There are still options out there... but you have to dig.

    Cassettes have been available at Cambria, Performance, Nashbar at XT level or above. The SRAM 850 version is competitive in weight, and much better in price. I've got one so far... The SRAM stuff is more readily available than the Shimano stuff, but even the Shimano stuff is out there.

    If you want to go 8 speed... it can be done, and it can be done for a reasonable cost too... it just isn't advertised on the first pages of the newest Colorado Cyclist, Jenson, Pricepoint or Beyone Bike catalogs. The only parts to really worry about are the shifters and cassettes. The rear mecs and front mechs will work with 8 or 9. I didn't even touch on the Paul's thumbies either.

    Good luck,

    JmZ
    Last edited by JmZ; 10-14-2005 at 11:46 AM. Reason: Linkage to Some Triggers
    JmZ

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  14. #14
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    I would go back to 8spd in a hearbeat. But I find the one part that is very hard to find is the trigger shifters. I have never seen sram triggers in 8spd (I hate grip shifters so thats not an option). The only decent shimano triggers in 8spd are hard to find older models. Most of wich have the brakes attached and won't work with my hydro brakes. Then if you do go to 8spd and your triggers break, they are not repairable. We need a major manufacturer (trek, cannondale, specialized) to take a stand and stock their whole line with 8spd. The revolution starts now!

  15. #15
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    8 speed parts

    I had to deal with this issue recently. My street bike is an 8 speed, and I upgraded a lot of the components, sticking with the 8 speed drivetrain. I purchased integrated XT 8 speed shifter/brake levers, and cassette. I'm running Gold series LX 9 speed f/r derailleurs with no problems. I did, however, purchase a spare cassette and chain (as well as spare Gold LX derailleurs, as they are hard to come by) in order to keep the 8 speed for the life of the bike. If the shifters go, I'm probably screwed. With that said, there are still vendors out there who supply these hard to get parts. Jones Bike in California even still has 6 and 7 speed stuff.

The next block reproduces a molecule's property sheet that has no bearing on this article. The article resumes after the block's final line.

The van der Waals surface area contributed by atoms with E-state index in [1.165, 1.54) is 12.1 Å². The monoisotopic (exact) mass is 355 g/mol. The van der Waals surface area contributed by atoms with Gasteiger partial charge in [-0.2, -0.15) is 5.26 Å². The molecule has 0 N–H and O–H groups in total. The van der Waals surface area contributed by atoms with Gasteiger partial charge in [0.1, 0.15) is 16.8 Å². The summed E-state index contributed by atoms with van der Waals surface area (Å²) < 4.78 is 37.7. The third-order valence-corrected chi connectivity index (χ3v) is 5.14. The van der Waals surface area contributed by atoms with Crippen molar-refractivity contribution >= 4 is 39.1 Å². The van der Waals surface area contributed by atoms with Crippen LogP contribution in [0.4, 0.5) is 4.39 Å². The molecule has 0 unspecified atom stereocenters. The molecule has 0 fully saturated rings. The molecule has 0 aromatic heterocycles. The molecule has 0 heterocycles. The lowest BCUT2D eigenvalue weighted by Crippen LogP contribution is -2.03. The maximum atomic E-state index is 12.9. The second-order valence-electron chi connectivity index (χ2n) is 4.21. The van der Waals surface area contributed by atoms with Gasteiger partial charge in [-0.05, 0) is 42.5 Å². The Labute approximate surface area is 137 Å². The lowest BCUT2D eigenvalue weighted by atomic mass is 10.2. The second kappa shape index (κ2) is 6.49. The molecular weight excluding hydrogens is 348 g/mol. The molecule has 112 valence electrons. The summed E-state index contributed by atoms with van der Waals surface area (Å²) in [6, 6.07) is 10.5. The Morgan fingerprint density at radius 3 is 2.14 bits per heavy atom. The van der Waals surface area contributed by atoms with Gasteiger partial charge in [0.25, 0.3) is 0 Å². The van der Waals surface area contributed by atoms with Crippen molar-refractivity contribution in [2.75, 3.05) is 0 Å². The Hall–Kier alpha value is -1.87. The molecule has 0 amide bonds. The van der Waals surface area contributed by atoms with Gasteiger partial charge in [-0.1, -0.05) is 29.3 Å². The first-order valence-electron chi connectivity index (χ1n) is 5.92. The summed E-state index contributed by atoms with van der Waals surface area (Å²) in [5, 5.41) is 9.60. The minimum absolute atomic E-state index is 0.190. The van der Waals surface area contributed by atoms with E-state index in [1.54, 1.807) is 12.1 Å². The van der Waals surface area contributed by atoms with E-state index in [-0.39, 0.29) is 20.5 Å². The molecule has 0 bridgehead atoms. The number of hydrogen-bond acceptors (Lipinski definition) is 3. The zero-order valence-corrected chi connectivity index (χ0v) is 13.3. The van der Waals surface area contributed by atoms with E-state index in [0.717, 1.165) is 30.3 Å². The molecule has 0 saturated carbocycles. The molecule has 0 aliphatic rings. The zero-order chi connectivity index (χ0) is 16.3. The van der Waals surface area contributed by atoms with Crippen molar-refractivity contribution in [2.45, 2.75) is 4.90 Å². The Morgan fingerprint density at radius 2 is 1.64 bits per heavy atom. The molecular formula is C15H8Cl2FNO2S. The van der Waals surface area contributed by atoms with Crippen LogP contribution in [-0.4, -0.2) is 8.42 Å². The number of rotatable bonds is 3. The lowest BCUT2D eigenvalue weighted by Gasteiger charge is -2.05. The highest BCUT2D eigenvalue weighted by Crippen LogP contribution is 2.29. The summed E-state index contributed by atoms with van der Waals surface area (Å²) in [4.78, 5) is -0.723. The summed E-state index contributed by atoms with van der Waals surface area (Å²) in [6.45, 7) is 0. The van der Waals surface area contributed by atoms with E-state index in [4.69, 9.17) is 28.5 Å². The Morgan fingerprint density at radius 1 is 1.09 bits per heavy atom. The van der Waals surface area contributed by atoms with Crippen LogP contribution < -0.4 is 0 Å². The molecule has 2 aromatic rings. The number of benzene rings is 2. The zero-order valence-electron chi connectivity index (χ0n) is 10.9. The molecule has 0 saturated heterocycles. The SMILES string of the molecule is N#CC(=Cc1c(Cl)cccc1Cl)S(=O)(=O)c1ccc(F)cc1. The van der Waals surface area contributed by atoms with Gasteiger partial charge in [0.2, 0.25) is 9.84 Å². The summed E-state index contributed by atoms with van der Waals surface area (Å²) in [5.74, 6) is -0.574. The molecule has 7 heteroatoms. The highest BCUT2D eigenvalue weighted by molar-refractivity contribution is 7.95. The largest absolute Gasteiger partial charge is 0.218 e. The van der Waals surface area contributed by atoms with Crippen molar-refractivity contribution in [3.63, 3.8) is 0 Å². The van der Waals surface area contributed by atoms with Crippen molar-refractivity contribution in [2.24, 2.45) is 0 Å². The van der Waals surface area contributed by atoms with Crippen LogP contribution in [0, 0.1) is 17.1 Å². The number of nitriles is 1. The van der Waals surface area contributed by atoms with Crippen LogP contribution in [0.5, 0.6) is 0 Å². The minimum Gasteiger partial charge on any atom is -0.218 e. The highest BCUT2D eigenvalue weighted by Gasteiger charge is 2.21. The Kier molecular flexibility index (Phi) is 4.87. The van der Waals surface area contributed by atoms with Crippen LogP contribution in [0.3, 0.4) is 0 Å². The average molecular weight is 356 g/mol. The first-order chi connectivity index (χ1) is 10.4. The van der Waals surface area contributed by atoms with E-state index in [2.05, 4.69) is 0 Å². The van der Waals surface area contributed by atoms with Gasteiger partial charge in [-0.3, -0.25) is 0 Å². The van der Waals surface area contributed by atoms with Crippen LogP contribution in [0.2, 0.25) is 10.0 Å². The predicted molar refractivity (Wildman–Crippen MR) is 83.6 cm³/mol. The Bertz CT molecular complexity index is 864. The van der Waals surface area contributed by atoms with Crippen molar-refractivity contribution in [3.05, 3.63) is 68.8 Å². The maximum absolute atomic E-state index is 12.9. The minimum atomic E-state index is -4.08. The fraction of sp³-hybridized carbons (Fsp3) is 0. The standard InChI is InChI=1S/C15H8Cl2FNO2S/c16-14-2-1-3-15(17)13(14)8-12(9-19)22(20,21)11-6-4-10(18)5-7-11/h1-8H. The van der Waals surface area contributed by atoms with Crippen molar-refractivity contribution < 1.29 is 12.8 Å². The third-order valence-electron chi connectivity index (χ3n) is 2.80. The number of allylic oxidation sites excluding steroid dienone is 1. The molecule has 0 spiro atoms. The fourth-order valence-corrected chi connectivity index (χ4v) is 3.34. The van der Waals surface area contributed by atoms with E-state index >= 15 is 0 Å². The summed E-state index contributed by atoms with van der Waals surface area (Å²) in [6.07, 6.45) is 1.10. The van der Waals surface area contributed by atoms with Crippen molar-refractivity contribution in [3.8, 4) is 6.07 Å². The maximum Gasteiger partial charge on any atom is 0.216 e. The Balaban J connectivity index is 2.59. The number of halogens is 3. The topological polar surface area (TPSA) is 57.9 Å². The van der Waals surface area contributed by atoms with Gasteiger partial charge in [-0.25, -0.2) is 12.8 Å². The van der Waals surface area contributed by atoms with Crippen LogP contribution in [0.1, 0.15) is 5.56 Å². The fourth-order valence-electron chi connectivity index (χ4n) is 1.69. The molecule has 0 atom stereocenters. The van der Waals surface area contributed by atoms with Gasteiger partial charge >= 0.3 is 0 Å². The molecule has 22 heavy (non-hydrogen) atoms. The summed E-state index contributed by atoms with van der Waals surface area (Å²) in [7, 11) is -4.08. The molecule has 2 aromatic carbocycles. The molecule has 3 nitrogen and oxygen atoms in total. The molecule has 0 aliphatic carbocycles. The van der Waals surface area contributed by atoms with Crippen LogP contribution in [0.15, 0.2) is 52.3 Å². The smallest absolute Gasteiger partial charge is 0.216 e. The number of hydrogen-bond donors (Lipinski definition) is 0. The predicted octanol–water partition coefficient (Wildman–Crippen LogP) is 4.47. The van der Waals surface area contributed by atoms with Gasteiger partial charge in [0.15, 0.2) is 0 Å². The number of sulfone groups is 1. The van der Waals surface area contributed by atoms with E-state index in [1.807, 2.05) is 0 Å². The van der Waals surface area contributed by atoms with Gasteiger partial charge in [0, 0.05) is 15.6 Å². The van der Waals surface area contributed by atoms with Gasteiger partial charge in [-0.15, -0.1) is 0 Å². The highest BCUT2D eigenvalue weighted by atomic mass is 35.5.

My advice, buy multiple parts and horde them.

    Bob
    'If Wal-Mart sold parachutes, who would jump?' Frank Havnoonian (quoting his father) Drexel Hill Cyclery

  16. #16
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    How can we force the gruppo manufacturers

    to offer us the option of high-end 8 speed, readily available. Sheeit, folks, at the auto dealer we got our choice of auto or manual! I never understood the 9 speed concept except for the 34 in back (I always point out to my riding partners how during a ridiculously steep climb they're grinding away in a lower granny than my granny). Us 8 speed retroriders know the "superiority" of our drivetrain (ok, I'm exagerating but my 7 years of perfect shifting has to count for something!). The 9 speed riders, constantly fooling around with their drivetrain (so I've heard, I got no experience with 9 speed) don't know what they're missing. Is there a way to "force" Shimano or SRAM to begin manufacturing high-end 8 speed? They are always innovating to keep the interest of new riders, how can we get them to offer 8 speed as something new and exciting?

  17. #17
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    Quote Originally Posted by xcguy
    Seems I post every month or so about how much I like my XTR 8 speed. Too bad high end 8-and-9 speed systems aren't manufactured along side each other so the consumer could choose based on their own desires not what's available. I've heard (and believe strongly) that if Shimano just started making 1998 XTR 8 speed (shifter/brake and cassette, this time with a 34 top cog) they'd be best-sellers. Others above have noted that cheap 8 speed combinations are sort of readily available (I don't know) so who knows how well cheap 8 speed works?
    i've tried Alivio, it shifts WAY to rough, it was adjusted correctly too (this was on a freind's bike).

    I'm absolutely LOVING my Acera w/ Avid Rollamajig, its shifts really fast, quiet, and smooth, you can hardly feel it. it shifted like crap before the Avid part though.


    Quote Originally Posted by xcguy
    to offer us the option of high-end 8 speed, readily available. Sheeit, folks, at the auto dealer we got our choice of auto or manual! I never understood the 9 speed concept except for the 34 in back (I always point out to my riding partners how during a ridiculously steep climb they're grinding away in a lower granny than my granny). Us 8 speed retroriders know the "superiority" of our drivetrain (ok, I'm exagerating but my 7 years of perfect shifting has to count for something!). The 9 speed riders, constantly fooling around with their drivetrain (so I've heard, I got no experience with 9 speed) don't know what they're missing. Is there a way to "force" Shimano or SRAM to begin manufacturing high-end 8 speed? They are always innovating to keep the interest of new riders, how can we get them to offer 8 speed as something new and exciting?